Neuroendocrine, autocrine, and paracrine control of follicle-stimulating hormone secretion.
Additional Document Info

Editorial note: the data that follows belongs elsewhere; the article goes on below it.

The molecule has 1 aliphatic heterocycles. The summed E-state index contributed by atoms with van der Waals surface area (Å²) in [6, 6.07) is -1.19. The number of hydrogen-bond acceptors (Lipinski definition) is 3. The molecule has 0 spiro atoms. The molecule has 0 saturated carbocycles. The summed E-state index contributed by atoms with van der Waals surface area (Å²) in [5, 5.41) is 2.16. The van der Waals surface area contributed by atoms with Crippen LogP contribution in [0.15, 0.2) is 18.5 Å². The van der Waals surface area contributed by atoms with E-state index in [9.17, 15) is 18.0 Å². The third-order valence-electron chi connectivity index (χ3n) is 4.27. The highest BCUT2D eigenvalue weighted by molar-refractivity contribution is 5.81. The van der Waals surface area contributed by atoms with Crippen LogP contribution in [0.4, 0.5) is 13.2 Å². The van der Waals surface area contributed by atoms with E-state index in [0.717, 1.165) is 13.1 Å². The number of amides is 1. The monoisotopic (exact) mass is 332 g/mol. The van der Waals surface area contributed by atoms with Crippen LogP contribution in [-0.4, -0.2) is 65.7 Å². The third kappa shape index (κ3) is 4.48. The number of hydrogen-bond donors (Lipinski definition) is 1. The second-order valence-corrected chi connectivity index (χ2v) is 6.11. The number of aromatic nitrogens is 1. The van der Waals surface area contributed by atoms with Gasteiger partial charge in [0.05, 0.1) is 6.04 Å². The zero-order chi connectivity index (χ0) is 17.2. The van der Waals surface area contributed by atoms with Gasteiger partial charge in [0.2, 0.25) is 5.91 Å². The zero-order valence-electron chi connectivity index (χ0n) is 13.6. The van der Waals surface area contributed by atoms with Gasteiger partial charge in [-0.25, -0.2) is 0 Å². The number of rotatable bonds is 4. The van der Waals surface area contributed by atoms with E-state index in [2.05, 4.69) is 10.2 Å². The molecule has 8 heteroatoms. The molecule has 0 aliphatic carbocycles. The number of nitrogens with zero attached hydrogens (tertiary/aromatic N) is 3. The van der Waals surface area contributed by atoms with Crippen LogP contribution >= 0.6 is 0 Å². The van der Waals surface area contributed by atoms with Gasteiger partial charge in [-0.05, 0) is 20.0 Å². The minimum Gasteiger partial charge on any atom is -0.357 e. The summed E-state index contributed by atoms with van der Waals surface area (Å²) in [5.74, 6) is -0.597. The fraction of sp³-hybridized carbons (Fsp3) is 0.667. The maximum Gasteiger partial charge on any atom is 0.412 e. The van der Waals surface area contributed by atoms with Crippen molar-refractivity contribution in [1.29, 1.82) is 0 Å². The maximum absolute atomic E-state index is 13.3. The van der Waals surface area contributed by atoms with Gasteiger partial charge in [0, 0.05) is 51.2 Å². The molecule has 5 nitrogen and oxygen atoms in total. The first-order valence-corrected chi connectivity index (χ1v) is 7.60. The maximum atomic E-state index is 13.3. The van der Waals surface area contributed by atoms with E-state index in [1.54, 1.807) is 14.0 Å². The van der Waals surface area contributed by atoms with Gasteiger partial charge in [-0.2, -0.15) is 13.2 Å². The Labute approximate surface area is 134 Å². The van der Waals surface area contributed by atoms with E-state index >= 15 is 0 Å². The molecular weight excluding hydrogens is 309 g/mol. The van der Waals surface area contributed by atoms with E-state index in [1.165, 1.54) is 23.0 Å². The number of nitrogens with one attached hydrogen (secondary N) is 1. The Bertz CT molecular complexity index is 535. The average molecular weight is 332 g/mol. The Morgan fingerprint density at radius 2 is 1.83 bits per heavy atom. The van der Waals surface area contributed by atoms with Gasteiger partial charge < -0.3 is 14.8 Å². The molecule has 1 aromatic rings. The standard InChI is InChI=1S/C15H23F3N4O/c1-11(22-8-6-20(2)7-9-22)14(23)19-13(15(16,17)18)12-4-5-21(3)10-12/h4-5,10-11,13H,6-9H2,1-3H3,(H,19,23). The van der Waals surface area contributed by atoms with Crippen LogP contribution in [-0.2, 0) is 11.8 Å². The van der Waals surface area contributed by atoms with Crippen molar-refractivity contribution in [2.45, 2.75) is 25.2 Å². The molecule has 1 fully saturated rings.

Follicle-stimulating hormone (FSH) is a glycoprotein hormone produced by gonadotropes in the anterior pituitary that plays a central role in controlling ovarian folliculogenesis and steroidogenesis in females. Moreover, recent studies strongly suggest that FSH exerts extragonadal actions, particularly regulating bone mass and adiposity. Despite its crucial role, the mechanisms regulating FSH secretion are not completely understood. It is evident that hypothalamic, ovarian, and pituitary factors are involved in the neuroendocrine, paracrine, and autocrine regulation of FSH production. Large animal models, such as the female sheep, represent valuable research models to investigate specific aspects of FSH secretory processes. This review: (i) summarizes the role of FSH controlling reproduction and other biological processes; (ii) discusses the hypothalamic, gonadal, and pituitary regulation of FSH secretion; (iii) considers the biological relevance of the different FSH isoforms; and (iv) summarizes the distinct patterns of FSH secretion under different physiological conditions.